Trey Williams is Weber’s talented backfield mate I teased above. Like Weber, Williams has excellent straight-line speed. The ideal situation for Weber and Williams is New Jersey running a Ravens-like, run-heavy offense spearheaded by a fast quarterback (Johnson). I think that’s in the range of outcomes.

Cameron Scarlett is the other back in tier three I want to call your attention. If Scott stumbles out of the gate for the Panthers or gets hurt, Scarlett is built to slide into a bell-cow role in a likely run-heavy offense.

Wide Receivers

The tier one receivers check at least one of the following boxes with NFL experience (preseason and practice squad time count), size, or speed. You might have also noticed the prominent placement of receivers from the Stars and Breakers. They benefit from my infatuation with quarterbacks Scott and Sloter and the offenses they’ll be leading, suffice to say. In fact, I recently analyzed the Stars and Breakers as my two favorite bets to win the USFL’s inaugural title.

Frankly, I almost had JoJo Ward, Bailey Gaither, Jordan Lasley, and Lance Lenoir in tier two by themselves. So, you should view them as a tier within this tier.

The four wideouts on the table above won’t be season-long fantasy or daily fantasy considerations for me out of the chute. Nonetheless, I can envision paths to fantasy utility for them for one reason or another.

tight ends

Sage Surratt was picked in the supplemental draft. The most exciting part about his selection of him is his position designation of him at tight end. Surratt was a very productive receiver at Wake Forrest. So, if he’s listed as a tight end in fantasy leagues, he could be a cheat code at the position with Mike Gesicki or Kyle Pitts-like jumbo wideout masquerading as a tight end usage.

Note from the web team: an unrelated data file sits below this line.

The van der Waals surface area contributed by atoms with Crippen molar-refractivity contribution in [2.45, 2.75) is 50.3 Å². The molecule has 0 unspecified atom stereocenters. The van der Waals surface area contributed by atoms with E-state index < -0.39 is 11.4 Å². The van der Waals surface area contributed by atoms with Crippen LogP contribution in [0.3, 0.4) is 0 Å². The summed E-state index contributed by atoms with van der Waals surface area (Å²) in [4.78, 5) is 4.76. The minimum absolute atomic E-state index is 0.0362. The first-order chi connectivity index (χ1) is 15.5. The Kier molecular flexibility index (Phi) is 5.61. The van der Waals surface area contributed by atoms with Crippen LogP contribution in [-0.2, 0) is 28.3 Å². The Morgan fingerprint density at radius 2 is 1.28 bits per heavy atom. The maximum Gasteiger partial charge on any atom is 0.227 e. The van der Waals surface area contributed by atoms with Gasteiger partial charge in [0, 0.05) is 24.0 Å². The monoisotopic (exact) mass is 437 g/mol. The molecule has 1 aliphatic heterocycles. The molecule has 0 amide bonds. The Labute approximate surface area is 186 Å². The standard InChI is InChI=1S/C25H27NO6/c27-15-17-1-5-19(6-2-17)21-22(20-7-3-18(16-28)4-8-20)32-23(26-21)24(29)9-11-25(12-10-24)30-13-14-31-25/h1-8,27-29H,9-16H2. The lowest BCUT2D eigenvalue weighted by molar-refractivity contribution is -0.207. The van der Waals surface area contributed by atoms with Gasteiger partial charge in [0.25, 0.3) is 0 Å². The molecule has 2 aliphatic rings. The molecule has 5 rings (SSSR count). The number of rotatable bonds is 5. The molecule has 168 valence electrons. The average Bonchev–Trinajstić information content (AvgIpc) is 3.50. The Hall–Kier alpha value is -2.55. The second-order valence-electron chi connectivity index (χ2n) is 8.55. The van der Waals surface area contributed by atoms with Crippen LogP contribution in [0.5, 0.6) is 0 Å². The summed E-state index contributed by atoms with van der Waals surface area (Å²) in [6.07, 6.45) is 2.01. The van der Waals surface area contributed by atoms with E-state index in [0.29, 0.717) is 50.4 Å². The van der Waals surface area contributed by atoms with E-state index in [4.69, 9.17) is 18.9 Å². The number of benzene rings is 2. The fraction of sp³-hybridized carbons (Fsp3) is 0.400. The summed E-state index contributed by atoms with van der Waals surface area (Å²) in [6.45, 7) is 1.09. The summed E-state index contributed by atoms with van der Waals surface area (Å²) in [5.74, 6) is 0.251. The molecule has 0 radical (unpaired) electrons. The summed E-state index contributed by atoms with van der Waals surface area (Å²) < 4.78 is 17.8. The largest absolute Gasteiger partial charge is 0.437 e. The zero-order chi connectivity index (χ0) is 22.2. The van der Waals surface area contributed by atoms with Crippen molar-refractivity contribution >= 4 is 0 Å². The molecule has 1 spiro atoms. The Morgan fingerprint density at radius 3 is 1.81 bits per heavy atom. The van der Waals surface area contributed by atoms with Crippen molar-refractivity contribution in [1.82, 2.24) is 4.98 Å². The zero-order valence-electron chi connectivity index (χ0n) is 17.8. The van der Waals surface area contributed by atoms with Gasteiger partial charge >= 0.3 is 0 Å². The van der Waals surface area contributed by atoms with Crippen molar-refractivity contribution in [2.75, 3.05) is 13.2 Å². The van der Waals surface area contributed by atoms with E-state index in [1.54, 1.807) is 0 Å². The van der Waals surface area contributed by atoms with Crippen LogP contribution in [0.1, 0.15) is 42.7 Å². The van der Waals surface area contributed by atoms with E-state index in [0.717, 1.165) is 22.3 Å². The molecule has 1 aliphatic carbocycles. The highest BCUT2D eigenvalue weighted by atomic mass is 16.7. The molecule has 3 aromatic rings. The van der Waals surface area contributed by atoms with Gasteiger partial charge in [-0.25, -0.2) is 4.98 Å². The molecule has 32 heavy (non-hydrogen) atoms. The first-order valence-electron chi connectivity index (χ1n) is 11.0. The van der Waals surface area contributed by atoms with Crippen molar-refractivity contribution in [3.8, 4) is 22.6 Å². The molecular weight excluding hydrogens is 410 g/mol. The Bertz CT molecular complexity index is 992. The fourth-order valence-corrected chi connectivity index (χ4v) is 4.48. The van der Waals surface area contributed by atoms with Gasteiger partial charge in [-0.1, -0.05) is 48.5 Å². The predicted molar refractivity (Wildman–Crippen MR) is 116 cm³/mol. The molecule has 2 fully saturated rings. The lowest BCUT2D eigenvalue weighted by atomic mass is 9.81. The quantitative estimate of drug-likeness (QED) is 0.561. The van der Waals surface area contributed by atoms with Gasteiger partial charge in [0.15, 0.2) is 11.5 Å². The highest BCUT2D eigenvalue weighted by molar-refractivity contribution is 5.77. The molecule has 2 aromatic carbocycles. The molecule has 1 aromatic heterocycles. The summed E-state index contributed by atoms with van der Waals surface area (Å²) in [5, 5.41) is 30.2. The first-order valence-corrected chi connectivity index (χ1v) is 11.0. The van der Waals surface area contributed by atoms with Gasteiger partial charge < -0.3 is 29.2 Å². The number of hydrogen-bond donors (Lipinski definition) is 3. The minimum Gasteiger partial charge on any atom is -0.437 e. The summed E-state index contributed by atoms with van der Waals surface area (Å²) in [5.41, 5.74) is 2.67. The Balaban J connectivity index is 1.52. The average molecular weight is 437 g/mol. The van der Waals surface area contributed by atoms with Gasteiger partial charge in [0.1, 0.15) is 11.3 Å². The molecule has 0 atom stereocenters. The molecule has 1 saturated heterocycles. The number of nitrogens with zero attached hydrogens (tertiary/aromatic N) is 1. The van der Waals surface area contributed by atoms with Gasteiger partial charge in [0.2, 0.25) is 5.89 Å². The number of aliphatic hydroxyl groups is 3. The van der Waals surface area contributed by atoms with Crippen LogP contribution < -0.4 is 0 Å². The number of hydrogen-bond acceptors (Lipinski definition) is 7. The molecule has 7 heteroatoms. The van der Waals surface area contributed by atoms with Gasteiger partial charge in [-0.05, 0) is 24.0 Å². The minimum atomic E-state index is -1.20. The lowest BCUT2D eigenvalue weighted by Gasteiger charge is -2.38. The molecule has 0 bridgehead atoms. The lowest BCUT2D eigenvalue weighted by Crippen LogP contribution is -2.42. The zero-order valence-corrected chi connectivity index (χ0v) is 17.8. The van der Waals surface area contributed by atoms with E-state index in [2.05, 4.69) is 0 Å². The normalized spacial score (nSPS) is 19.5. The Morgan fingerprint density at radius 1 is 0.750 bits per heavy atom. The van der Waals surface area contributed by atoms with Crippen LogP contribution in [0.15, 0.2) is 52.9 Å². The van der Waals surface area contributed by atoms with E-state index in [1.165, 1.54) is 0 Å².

Nick Truesdell, Marcus Baugh, and Bug Howard have had previous spring league success, specifically in the AAF. According to Pro Football Focus, Truesdell led the position in receiving yards (269), Howard was second (220), and Baugh was fourth (208). In addition, out of 15 tight ends in the AAF with at least eight targets, Truesdell was first with 2.36 Yards per Route Run (Y/RR), Baugh was second (1.84 Y/RR), and Howard was third (1.79 Y/ RR).

Finally, as I discussed in the tight end player profiles in late February, Cheyenne O’Grady, Cary Angeline, and La’Michael Pettway had relative success in college.

I don’t have high hopes for this group. Yet, if I squint, I can see reasons for tepid optimism.


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Josh Shepardson is a featured writer at Fantasy Pros. For more from Josh, check out his archive and follow him @BChad50.